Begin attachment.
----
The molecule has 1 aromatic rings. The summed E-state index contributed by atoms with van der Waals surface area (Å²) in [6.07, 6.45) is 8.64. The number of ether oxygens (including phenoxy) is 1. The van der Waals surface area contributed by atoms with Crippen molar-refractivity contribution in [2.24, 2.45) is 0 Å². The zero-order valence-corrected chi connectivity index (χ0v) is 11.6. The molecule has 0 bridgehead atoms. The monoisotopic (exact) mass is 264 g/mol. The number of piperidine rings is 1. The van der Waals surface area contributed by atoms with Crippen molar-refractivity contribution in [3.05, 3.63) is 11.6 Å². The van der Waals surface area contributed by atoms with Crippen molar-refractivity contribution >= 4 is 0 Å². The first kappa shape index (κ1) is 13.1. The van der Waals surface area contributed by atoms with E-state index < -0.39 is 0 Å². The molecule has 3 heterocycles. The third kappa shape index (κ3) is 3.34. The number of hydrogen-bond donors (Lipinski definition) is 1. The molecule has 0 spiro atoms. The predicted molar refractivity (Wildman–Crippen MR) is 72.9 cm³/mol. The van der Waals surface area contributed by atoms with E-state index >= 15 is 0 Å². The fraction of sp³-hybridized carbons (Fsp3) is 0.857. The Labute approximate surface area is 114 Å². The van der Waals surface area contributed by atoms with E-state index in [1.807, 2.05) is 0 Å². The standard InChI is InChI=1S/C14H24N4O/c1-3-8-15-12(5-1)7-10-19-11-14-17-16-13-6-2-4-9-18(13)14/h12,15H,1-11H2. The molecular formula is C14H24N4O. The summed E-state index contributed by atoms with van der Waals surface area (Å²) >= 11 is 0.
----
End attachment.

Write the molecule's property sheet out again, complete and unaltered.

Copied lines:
The molecule has 1 aromatic rings. The summed E-state index contributed by atoms with van der Waals surface area (Å²) in [6.07, 6.45) is 8.64. The number of ether oxygens (including phenoxy) is 1. The van der Waals surface area contributed by atoms with Crippen molar-refractivity contribution in [2.24, 2.45) is 0 Å². The zero-order valence-corrected chi connectivity index (χ0v) is 11.6. The molecule has 0 bridgehead atoms. The monoisotopic (exact) mass is 264 g/mol. The number of piperidine rings is 1. The van der Waals surface area contributed by atoms with Crippen molar-refractivity contribution in [3.05, 3.63) is 11.6 Å². The van der Waals surface area contributed by atoms with Crippen molar-refractivity contribution >= 4 is 0 Å². The first kappa shape index (κ1) is 13.1. The van der Waals surface area contributed by atoms with E-state index < -0.39 is 0 Å². The molecule has 3 heterocycles. The third kappa shape index (κ3) is 3.34. The number of hydrogen-bond donors (Lipinski definition) is 1. The molecule has 0 spiro atoms. The predicted molar refractivity (Wildman–Crippen MR) is 72.9 cm³/mol. The van der Waals surface area contributed by atoms with E-state index >= 15 is 0 Å². The fraction of sp³-hybridized carbons (Fsp3) is 0.857. The Labute approximate surface area is 114 Å². The van der Waals surface area contributed by atoms with E-state index in [1.807, 2.05) is 0 Å². The standard InChI is InChI=1S/C14H24N4O/c1-3-8-15-12(5-1)7-10-19-11-14-17-16-13-6-2-4-9-18(13)14/h12,15H,1-11H2. The molecular formula is C14H24N4O. The summed E-state index contributed by atoms with van der Waals surface area (Å²) >= 11 is 0.